Batteries have maintenance demands and can leak or off-gas hydrogen which burns basically clear if you don't have sensors to detect hydrogen buildup.

        The few data points that I have doesn't make a trend, but there seems to be plenty of datacenters which either fall over due to poor UPS maintenance and/or battery hold time wasn't as expected or the/a UPS might have been the cause or the chemical accelerant for a fire, like OVH in France.

        Edit: That's not to say that rotary UPSs also don't have maintenance. But at least you're not pitching tons of batteries every few years if you're not doing some type of wet battery that have life-spans that can reach 20 years, iirc.

  2. hedgie Bronze badge

    This isn't a unique idea. I have read about start-ups taking old EV batteries that may no longer be good for driving and "upcycling" them into arrays for energy storage, particularly for such variable sources such as wind and solar. I do not know how effective or practical such storage is, but it is at least an interesting idea.

    1. cyberdemon Silver badge

      Second-life batteries

      There was much hype about "second-life batteries" a few years ago, then there were a lot of fires, so much so that the National Energy Administration of China banned the practice.

      "There is no second-life for EV batteries" because if you continue to use them after some cells in the pack are dead, then it can be very dangerous.

      Cells/"supercells"/modules connected in series all take the same current. So if one supercell is "dead" (usually defined as having less than 50% design capacity) then the whole pack is "dead".

      (a "supercell" is a bunch of cells connected in parallel, usually by fusible links. They form essentially one big cell, the capacity of which goes down as the cells degrade and/or the links fuse if a cell "fails short")

      1. hedgie Bronze badge

        Re: Second-life batteries

        Good to know. Also rather sad to hear.

      2. John Robson Silver badge

        Re: Second-life batteries

        More realistically there is a second life, but the first life is so much longer than previously expected that the second life is somewhat restricted.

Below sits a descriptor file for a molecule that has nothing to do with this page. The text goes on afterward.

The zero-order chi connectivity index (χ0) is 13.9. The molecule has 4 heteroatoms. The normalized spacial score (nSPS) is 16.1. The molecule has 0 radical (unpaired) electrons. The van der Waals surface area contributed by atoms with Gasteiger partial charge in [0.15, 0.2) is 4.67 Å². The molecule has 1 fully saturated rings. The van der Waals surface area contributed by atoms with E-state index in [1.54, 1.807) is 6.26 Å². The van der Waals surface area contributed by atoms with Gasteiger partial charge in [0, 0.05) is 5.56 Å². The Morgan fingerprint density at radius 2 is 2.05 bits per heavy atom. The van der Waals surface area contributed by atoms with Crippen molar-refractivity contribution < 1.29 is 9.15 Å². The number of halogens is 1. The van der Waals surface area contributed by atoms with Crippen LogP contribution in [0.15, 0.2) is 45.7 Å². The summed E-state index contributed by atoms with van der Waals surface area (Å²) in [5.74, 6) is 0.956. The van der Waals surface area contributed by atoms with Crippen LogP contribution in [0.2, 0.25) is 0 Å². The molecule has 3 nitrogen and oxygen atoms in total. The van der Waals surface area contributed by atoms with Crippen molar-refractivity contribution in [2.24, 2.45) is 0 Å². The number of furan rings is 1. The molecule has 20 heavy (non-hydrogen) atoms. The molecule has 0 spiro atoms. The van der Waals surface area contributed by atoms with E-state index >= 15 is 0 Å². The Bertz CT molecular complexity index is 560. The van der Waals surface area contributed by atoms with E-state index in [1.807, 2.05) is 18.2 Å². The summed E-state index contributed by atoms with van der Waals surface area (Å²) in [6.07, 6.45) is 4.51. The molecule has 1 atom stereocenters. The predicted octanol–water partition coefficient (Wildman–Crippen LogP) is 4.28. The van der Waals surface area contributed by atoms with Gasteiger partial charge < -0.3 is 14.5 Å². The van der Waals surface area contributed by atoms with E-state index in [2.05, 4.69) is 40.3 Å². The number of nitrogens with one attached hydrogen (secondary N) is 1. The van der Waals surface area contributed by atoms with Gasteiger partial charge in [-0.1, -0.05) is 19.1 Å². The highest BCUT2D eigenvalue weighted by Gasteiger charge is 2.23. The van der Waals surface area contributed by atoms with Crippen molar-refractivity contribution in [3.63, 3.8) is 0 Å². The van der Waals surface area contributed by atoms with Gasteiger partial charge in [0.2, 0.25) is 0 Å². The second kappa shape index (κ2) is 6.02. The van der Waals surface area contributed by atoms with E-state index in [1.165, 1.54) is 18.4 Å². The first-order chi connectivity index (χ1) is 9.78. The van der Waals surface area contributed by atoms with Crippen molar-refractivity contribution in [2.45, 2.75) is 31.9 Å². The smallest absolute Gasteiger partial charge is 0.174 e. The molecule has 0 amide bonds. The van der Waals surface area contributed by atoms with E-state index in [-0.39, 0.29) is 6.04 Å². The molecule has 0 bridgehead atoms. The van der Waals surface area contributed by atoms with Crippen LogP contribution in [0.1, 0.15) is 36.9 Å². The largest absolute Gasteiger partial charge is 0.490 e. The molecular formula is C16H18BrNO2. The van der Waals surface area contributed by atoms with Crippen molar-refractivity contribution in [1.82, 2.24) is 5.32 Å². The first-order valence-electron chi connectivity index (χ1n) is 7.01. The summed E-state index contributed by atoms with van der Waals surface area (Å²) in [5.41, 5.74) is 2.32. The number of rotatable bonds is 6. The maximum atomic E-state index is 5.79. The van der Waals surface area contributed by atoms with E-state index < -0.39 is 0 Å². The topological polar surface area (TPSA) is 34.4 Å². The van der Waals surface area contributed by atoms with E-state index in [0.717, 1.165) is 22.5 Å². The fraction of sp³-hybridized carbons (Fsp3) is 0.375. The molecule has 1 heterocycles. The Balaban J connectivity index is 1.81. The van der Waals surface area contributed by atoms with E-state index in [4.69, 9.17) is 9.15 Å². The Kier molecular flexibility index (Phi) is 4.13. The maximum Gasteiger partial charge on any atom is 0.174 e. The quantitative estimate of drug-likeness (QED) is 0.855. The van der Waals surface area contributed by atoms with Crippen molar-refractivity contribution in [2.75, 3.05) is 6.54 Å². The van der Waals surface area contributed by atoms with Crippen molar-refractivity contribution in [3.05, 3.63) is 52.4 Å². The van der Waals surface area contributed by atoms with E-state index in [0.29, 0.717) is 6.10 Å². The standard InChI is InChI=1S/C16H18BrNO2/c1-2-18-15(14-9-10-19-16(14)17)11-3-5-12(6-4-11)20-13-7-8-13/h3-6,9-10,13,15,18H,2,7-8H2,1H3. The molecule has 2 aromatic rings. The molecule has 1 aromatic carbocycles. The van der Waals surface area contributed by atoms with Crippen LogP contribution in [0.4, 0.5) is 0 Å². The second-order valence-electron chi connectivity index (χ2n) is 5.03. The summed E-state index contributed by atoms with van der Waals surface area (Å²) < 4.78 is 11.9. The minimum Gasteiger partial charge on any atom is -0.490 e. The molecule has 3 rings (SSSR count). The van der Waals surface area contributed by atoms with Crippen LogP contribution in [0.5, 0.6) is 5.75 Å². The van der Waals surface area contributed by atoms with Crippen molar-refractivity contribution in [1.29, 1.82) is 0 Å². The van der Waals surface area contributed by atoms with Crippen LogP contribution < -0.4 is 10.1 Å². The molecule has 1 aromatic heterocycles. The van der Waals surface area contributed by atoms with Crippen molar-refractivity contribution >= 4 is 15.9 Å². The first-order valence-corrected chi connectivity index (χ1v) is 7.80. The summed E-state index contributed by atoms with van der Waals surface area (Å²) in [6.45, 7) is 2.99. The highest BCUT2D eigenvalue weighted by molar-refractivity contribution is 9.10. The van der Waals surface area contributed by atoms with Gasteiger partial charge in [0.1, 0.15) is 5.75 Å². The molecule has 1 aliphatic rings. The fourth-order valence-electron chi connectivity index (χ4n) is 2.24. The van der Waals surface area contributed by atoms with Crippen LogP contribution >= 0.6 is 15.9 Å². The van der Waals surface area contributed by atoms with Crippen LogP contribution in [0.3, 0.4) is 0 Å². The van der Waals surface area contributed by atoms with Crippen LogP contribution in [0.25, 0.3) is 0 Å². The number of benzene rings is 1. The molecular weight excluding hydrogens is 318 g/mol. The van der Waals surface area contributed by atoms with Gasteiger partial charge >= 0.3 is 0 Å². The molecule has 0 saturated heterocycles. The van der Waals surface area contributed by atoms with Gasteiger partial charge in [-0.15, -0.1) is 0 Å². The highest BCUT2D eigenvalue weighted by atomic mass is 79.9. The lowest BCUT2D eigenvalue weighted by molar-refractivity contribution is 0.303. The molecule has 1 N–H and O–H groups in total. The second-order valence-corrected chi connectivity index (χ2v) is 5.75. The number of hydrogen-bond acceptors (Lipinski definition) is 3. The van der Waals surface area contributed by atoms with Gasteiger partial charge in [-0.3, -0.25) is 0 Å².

The linked article suggests that there has been one fire at a second life station... one.

  3. MOH

    Data centers already account for over 20% of Ireland's electricity usage.

    Claiming they can help reduce CO2 by providing power from their UPS back to the grid is just greenwashing. It's power that wouldn't be consumed in the first place if they didn't exist.

    It's like offering to use your private jet to carry one Ryanair passenger with you to reduce their carbon cost

  4. Snowy Silver badge

    Rather small

    It is initially integrating 6 MW of its UPS capacity into the program.

    I assume that should be 6 MWh (MW is power rather than capacity).

    Given that at 5577 megawatts (MW).

    Not doing much in of itself but it could be a start.

    1. Red Ted

      Re: Rather small

      I did wonder about this too. 6MW is a fiddlingly small amount of power on a national power grid scale.

      On average the UK (note, not Ireland) uses about 33GW (33,000MW) of power (all the time).

      The power storage (Pump-Storage Hydro Electric) in North Wales is rated at 1.2GW (for about 6 hours, I think) and SSE are planning a new 1.5GW (for up to 10hrs) in Scotland.

      1. cyberdemon Silver badge

        Re: Rather small

        I note that Elexon (data viewable on have recently updated their data reporting to display the "negative" side of pumped hydro. It uses about 1GW all night to produce 2GW over a few hours in the evening.

        Previously it showed as zero while "charging", but was presumably included in the demand figure.

        It would be nice if they could also pull out batteries and Diesel from the "Other" category

        1. Snowy Silver badge

          Re: Rather small

          If we all moved to EVs and did other energy demanding jobs over night would there be enough energy to pump the water up during the night?